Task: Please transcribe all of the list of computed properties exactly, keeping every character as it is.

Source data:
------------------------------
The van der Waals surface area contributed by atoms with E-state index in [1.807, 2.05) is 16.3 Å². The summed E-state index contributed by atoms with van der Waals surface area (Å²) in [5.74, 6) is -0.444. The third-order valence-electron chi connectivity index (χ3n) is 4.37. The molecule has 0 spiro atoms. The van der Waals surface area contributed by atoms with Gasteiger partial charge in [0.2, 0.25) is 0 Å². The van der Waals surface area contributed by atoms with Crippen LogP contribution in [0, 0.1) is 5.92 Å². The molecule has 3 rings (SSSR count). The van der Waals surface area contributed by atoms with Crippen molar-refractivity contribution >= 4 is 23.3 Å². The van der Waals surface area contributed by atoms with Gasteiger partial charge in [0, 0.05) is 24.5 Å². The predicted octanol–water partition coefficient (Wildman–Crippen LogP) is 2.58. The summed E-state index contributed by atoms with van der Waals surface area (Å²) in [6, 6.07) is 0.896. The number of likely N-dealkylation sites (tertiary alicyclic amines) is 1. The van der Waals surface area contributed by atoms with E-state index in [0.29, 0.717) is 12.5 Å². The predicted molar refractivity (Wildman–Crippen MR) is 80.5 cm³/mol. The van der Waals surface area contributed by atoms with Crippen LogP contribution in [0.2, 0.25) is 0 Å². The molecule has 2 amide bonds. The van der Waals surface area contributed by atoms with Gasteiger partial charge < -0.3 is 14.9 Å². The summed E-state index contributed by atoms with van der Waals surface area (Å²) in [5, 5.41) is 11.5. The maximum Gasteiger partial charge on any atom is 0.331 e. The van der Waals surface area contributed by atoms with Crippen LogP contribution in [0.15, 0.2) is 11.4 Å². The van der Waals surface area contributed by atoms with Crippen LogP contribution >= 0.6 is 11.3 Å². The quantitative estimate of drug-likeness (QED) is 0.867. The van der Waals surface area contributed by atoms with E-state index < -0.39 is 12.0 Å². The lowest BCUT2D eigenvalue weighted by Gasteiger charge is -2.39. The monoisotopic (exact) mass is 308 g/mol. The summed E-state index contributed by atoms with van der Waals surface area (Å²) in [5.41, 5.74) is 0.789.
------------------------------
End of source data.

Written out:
The van der Waals surface area contributed by atoms with E-state index in [1.807, 2.05) is 16.3 Å². The summed E-state index contributed by atoms with van der Waals surface area (Å²) in [5.74, 6) is -0.444. The third-order valence-electron chi connectivity index (χ3n) is 4.37. The molecule has 0 spiro atoms. The van der Waals surface area contributed by atoms with Gasteiger partial charge in [0.2, 0.25) is 0 Å². The van der Waals surface area contributed by atoms with Crippen LogP contribution in [0, 0.1) is 5.92 Å². The molecule has 3 rings (SSSR count). The van der Waals surface area contributed by atoms with Crippen molar-refractivity contribution >= 4 is 23.3 Å². The van der Waals surface area contributed by atoms with Gasteiger partial charge in [0, 0.05) is 24.5 Å². The predicted octanol–water partition coefficient (Wildman–Crippen LogP) is 2.58. The summed E-state index contributed by atoms with van der Waals surface area (Å²) in [6, 6.07) is 0.896. The number of likely N-dealkylation sites (tertiary alicyclic amines) is 1. The van der Waals surface area contributed by atoms with E-state index in [0.29, 0.717) is 12.5 Å². The predicted molar refractivity (Wildman–Crippen MR) is 80.5 cm³/mol. The van der Waals surface area contributed by atoms with Crippen LogP contribution in [0.2, 0.25) is 0 Å². The molecule has 2 amide bonds. The van der Waals surface area contributed by atoms with Gasteiger partial charge < -0.3 is 14.9 Å². The summed E-state index contributed by atoms with van der Waals surface area (Å²) in [5, 5.41) is 11.5. The maximum Gasteiger partial charge on any atom is 0.331 e. The van der Waals surface area contributed by atoms with Crippen LogP contribution in [0.15, 0.2) is 11.4 Å². The van der Waals surface area contributed by atoms with Crippen LogP contribution >= 0.6 is 11.3 Å². The quantitative estimate of drug-likeness (QED) is 0.867. The van der Waals surface area contributed by atoms with E-state index < -0.39 is 12.0 Å². The lowest BCUT2D eigenvalue weighted by Gasteiger charge is -2.39. The monoisotopic (exact) mass is 308 g/mol. The summed E-state index contributed by atoms with van der Waals surface area (Å²) in [5.41, 5.74) is 0.789.